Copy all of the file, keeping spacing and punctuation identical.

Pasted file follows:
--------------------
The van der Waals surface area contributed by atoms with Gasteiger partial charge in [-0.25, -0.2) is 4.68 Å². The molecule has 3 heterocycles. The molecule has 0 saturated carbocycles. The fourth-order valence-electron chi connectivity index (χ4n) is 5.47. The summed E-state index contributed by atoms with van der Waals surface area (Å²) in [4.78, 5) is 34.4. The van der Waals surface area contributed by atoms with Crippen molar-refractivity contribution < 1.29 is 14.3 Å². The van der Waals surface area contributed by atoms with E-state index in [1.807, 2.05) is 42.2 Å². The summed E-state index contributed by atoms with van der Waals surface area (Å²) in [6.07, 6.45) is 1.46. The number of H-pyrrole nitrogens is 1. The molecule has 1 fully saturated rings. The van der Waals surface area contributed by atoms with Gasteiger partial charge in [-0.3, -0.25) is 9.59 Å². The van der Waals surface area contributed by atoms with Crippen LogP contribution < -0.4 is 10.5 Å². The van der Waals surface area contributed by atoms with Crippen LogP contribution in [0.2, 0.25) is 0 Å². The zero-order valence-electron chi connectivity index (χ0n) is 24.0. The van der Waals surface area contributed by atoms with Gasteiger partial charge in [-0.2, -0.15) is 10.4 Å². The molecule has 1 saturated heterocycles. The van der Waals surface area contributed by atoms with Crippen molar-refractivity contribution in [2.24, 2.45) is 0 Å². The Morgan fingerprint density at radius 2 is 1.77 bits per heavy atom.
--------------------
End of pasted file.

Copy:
The van der Waals surface area contributed by atoms with Gasteiger partial charge in [-0.25, -0.2) is 4.68 Å². The molecule has 3 heterocycles. The molecule has 0 saturated carbocycles. The fourth-order valence-electron chi connectivity index (χ4n) is 5.47. The summed E-state index contributed by atoms with van der Waals surface area (Å²) in [4.78, 5) is 34.4. The van der Waals surface area contributed by atoms with Crippen molar-refractivity contribution < 1.29 is 14.3 Å². The van der Waals surface area contributed by atoms with E-state index in [1.807, 2.05) is 42.2 Å². The summed E-state index contributed by atoms with van der Waals surface area (Å²) in [6.07, 6.45) is 1.46. The number of H-pyrrole nitrogens is 1. The molecule has 1 fully saturated rings. The van der Waals surface area contributed by atoms with Gasteiger partial charge in [-0.3, -0.25) is 9.59 Å². The van der Waals surface area contributed by atoms with Crippen LogP contribution < -0.4 is 10.5 Å². The van der Waals surface area contributed by atoms with Crippen LogP contribution in [0.2, 0.25) is 0 Å². The zero-order valence-electron chi connectivity index (χ0n) is 24.0. The van der Waals surface area contributed by atoms with Gasteiger partial charge in [-0.2, -0.15) is 10.4 Å². The molecule has 1 saturated heterocycles. The van der Waals surface area contributed by atoms with Crippen molar-refractivity contribution in [2.24, 2.45) is 0 Å². The Morgan fingerprint density at radius 2 is 1.77 bits per heavy atom.